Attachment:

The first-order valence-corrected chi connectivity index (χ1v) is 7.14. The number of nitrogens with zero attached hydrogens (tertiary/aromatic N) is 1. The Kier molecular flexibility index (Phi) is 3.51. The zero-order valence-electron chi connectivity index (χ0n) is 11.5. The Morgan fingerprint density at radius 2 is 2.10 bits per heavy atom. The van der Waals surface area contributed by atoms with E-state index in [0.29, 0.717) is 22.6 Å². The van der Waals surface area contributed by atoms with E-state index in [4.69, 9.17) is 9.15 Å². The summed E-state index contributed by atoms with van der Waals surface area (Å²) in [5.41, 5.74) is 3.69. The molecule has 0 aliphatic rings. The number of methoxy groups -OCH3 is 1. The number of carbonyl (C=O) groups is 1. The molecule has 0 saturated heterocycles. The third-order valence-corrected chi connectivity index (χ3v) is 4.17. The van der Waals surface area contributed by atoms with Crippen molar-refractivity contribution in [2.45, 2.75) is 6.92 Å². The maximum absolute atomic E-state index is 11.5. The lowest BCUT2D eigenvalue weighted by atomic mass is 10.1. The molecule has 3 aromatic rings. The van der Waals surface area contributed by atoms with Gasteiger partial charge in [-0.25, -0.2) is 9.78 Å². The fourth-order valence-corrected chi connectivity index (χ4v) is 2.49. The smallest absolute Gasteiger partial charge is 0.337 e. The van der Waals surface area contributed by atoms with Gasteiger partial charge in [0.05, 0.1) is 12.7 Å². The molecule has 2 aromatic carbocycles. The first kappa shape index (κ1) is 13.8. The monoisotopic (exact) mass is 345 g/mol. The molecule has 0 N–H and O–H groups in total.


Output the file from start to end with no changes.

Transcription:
The first-order valence-corrected chi connectivity index (χ1v) is 7.14. The number of nitrogens with zero attached hydrogens (tertiary/aromatic N) is 1. The Kier molecular flexibility index (Phi) is 3.51. The zero-order valence-electron chi connectivity index (χ0n) is 11.5. The Morgan fingerprint density at radius 2 is 2.10 bits per heavy atom. The van der Waals surface area contributed by atoms with E-state index in [0.29, 0.717) is 22.6 Å². The van der Waals surface area contributed by atoms with E-state index in [4.69, 9.17) is 9.15 Å². The summed E-state index contributed by atoms with van der Waals surface area (Å²) in [5.41, 5.74) is 3.69. The molecule has 0 aliphatic rings. The number of methoxy groups -OCH3 is 1. The number of carbonyl (C=O) groups is 1. The molecule has 0 saturated heterocycles. The third-order valence-corrected chi connectivity index (χ3v) is 4.17. The van der Waals surface area contributed by atoms with Crippen molar-refractivity contribution in [2.45, 2.75) is 6.92 Å². The maximum absolute atomic E-state index is 11.5. The lowest BCUT2D eigenvalue weighted by atomic mass is 10.1. The molecule has 3 aromatic rings. The van der Waals surface area contributed by atoms with Gasteiger partial charge in [-0.25, -0.2) is 9.78 Å². The fourth-order valence-corrected chi connectivity index (χ4v) is 2.49. The smallest absolute Gasteiger partial charge is 0.337 e. The van der Waals surface area contributed by atoms with Gasteiger partial charge in [0.05, 0.1) is 12.7 Å². The molecule has 2 aromatic carbocycles. The first kappa shape index (κ1) is 13.8. The monoisotopic (exact) mass is 345 g/mol. The molecule has 0 N–H and O–H groups in total.